The Waynesville mountaineer
Published In The County Seat Of Haywood County At The Eastern Entrance Of The Great Smoky Mountains National Park
' - . rm-. V IT A O X' Ci A H 1 I I
WAYNESVILLE, N. C, THURSDAY, NOVEMBER 25, 1943 (One Day Nearer Victory) $1.75 In Advance In Haywood and Jackson Connttoa
rtfTY-N1INin A,v" ' " rages
44 Fdl Adm
RusmeSS Will SlUtnpnd 1M3 DAR Pilgrim! Pvt. John Hampton Heads Cattlemen
For Thanksgiving Here
ith the exception of the Day- ,
iu. nlnnt which has been , "! T 1 rw
"n . 1 the government due TflCe i'aiiel TO
. nrHcra tn work full
U nun w
time all business firms and manu-
lants will be closed for
Day, including the
Jmg stores, it was leaincu jcoici
.: a. ci.
With the exception ui cuci
jf, department all offices in the
(ourthouse will also be closed for
the day. ...
n: annual Union Thanksgiving
,, i. L.u 4u; ,,- it
--ifp Will e LIHB jcaj ai.
(he f irst nil p i is l ol j
,'clock, wit i the Rev. J. Clay Madi
irn, pist'T of the First Methodist
Church, delivering the sermon. All
D,e mi'ri-ters of ths Waymsville
irea will take part in the program
which ha? been the custom tor
any years as the service is spon
lorefl by the Waynesville Minister
The Waymsville schools closed
Wednesday afternoon and will not
until Monday the 29th, ac
cording to M. H. Bowles, district
T e day will be climaxed at 2:31
in the afternoon when the annual
football game betwesn Canton
Black Bears and Waynesville Moun
taineers, which takes place on the
local high school gridiron.
This game always attracts hun-
reds of fans from both Waynes
lille and Canton. The Canton and
Waynesville high school bands will
It on hand to add their part to
the festivities of the afternoon.
The hour for family Thanksgiving
tuners is annually let to be over
tf the time the game starts.
Light Docket, Short
tesfdn MarkiM -
The November term of Superior
Court which convened on Monday
orning, with Judge J. H. Clement,
flf Walkerton, presiding, adjourn
al line die at noon on Wednesday.
Make Survey In
"Food Panel" Is Named As
New Unit Of War Price
and Rationing Board.
The price panel of the W-r
Price and Rationing Board, with
price nanel assistants met recent' y
and discussed var'ous phases of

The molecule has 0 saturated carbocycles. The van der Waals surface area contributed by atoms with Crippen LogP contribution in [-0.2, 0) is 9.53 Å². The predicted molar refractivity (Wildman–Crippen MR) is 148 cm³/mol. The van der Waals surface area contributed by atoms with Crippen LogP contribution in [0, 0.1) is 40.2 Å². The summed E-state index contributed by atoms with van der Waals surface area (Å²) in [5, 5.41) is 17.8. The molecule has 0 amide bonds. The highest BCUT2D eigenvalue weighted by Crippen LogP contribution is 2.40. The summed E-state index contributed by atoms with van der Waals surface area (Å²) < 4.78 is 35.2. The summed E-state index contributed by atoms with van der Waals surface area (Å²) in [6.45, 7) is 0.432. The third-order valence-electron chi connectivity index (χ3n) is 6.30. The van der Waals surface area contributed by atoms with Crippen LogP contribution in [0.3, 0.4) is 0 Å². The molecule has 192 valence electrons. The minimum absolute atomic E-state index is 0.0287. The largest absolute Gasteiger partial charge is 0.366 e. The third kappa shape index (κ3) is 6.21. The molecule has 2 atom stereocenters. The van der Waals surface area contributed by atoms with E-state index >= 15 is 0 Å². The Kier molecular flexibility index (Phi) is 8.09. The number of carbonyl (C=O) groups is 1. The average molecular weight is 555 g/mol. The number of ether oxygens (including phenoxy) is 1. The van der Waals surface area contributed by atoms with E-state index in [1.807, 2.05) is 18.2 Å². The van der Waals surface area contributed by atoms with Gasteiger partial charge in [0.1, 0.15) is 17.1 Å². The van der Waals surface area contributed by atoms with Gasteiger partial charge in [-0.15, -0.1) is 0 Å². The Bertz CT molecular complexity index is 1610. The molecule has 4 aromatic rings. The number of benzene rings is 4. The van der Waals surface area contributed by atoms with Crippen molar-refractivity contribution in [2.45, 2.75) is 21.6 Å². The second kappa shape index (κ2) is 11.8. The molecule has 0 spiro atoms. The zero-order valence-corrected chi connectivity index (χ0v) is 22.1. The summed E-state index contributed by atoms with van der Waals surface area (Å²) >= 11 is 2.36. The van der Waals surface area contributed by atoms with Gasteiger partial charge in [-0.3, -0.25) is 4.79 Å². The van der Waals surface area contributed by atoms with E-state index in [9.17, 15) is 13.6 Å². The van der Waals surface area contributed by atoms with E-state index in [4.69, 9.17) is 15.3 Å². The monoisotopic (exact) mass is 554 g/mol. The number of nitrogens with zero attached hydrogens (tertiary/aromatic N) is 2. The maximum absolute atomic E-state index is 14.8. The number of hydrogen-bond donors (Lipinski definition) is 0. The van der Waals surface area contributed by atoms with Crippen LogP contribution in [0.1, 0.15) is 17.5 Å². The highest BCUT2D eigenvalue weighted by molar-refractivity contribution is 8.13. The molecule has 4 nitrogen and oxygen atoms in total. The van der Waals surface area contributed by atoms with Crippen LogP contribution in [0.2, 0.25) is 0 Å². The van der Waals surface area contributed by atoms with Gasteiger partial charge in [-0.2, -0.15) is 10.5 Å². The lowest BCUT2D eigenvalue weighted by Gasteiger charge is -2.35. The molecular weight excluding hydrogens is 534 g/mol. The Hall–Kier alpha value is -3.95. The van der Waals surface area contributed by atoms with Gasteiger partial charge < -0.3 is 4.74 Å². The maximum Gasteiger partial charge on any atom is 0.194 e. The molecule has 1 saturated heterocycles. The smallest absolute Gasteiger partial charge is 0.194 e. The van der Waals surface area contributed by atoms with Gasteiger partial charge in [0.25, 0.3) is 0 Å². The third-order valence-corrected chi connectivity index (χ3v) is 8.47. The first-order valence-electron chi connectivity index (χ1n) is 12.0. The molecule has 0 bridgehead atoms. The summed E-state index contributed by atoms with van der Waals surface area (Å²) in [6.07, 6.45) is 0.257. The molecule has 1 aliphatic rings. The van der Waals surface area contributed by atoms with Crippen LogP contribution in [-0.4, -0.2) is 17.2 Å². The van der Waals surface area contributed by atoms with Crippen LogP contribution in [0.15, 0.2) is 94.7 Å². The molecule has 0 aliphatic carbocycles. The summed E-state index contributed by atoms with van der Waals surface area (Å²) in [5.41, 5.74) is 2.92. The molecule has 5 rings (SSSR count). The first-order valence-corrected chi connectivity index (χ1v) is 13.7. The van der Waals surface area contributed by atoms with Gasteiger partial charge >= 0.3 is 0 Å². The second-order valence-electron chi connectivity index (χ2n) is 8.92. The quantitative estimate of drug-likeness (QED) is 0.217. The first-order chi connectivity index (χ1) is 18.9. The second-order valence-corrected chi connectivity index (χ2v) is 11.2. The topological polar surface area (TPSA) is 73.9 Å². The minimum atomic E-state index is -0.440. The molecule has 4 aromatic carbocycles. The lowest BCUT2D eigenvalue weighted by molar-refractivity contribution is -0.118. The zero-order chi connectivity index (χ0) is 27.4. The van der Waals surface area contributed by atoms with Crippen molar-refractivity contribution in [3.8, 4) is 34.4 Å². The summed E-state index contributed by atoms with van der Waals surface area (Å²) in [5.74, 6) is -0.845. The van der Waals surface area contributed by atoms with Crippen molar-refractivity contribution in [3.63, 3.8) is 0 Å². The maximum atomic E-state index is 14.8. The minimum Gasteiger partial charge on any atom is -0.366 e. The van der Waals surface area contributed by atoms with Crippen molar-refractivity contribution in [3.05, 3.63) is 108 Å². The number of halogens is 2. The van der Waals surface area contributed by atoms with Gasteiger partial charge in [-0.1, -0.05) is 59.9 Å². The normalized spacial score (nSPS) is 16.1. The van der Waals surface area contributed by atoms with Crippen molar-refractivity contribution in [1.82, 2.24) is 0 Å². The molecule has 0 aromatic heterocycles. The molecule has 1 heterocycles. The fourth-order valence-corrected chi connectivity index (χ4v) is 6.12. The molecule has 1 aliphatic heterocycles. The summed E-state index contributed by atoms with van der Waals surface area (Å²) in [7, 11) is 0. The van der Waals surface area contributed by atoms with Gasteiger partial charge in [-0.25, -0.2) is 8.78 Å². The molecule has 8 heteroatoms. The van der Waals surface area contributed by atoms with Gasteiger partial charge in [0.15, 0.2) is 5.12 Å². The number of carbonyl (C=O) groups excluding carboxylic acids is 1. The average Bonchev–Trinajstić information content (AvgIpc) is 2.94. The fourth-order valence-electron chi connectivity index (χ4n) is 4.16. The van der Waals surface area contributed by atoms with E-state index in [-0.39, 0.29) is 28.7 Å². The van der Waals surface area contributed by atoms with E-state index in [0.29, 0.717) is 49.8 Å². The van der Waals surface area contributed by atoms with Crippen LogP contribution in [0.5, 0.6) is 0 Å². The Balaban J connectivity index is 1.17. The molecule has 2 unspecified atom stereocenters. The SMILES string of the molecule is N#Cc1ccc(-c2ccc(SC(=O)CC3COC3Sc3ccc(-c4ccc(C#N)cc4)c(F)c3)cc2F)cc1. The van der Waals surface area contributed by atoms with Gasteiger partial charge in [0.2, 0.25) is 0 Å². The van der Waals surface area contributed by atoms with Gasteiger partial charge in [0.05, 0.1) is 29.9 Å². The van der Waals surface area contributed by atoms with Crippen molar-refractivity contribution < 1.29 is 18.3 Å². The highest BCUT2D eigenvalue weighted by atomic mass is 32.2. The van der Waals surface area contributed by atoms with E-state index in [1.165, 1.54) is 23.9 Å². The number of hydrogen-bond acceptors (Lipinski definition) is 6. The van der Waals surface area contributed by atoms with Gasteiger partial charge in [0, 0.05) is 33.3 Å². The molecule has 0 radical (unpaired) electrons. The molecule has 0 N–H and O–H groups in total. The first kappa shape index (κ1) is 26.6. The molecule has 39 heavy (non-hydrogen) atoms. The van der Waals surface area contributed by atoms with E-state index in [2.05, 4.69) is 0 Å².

price control. During the meeting,
much stress was made on the Pri v
T'.'i"el S-rvev an I on rropcr post
ing on tbe part of retail merchants
in th's area.
F'nii'ar surveys arc being made
throegbout the d'sfrict. T o sur
vey here is being cond"c'ed bv
rrce panel assistants: Mrs. C. V.
Bell, Mrs. Norn .Atkins, Mrs. Vh;t
ner Provost, Mrs. ('. E. Weatherby,
and Mrs. Myrtle Kay.
"These women have been price
panel assHants for several months
and are doing an excellent job,"
Joe E. Rose, chairman of the ra
tioning board, said. "The board
apprec;ates the'r work and the
splendid cooperation of merchants.
Both the board and the panel are
anxious to ba of continued service
it all times."
At the meeting, it was announced
that the board had added the "Food
Panel" to the organization. The
new unit, is composed of Mr.
Charlie Ray, C. N. Allen and Robt.
B. Pearce. 1
In Action In Italy
MISS ROSEMARY HERMAN,
daughter of Mr. and Mrs. Ernest
K. Herman, who lias been dieted
to enter the state DAR Pilgrim
' age contest by the high school fac
ulty and students, sponsored by
the local Dorcas Bell Love DAR
1943 Pilgrim of
Local DAR Chapter
Private John Hampton, 19, U.
S. Army, is missing in action in
Italy, accord ng to a message sent
by the Adjutant General to his
mother, Mrs. Stella Hampton, of
Waynesvi le. Pvt. Hampton makes
the 20th man in service reported
missing or k lied in action in Hay-
I word county.
The message read in part:
"The Secretary of War desires
nie to express his regret that your
son, Private John Hamilton, has
been reported missing in action
since October 29 in Italy. Further
detail-, or oth'r information re
"cived vou wil; be. promptly noti
fied." Pvt. Hampton volunteered in the
ervice in March of 1841, and was
t i'ti' ted :'t ( amp Croft. He was
stationed there only a few months
md was then sent overseas, where
o ha ; been for some ime. He
seized first in Africa and then in
Pvt. Hampton was last heard
from in October at which time he
was in North Africa. He is the
son of Mrs. Stella Hampton and
the late Thad Hampton. He. at
tended the local schools and prior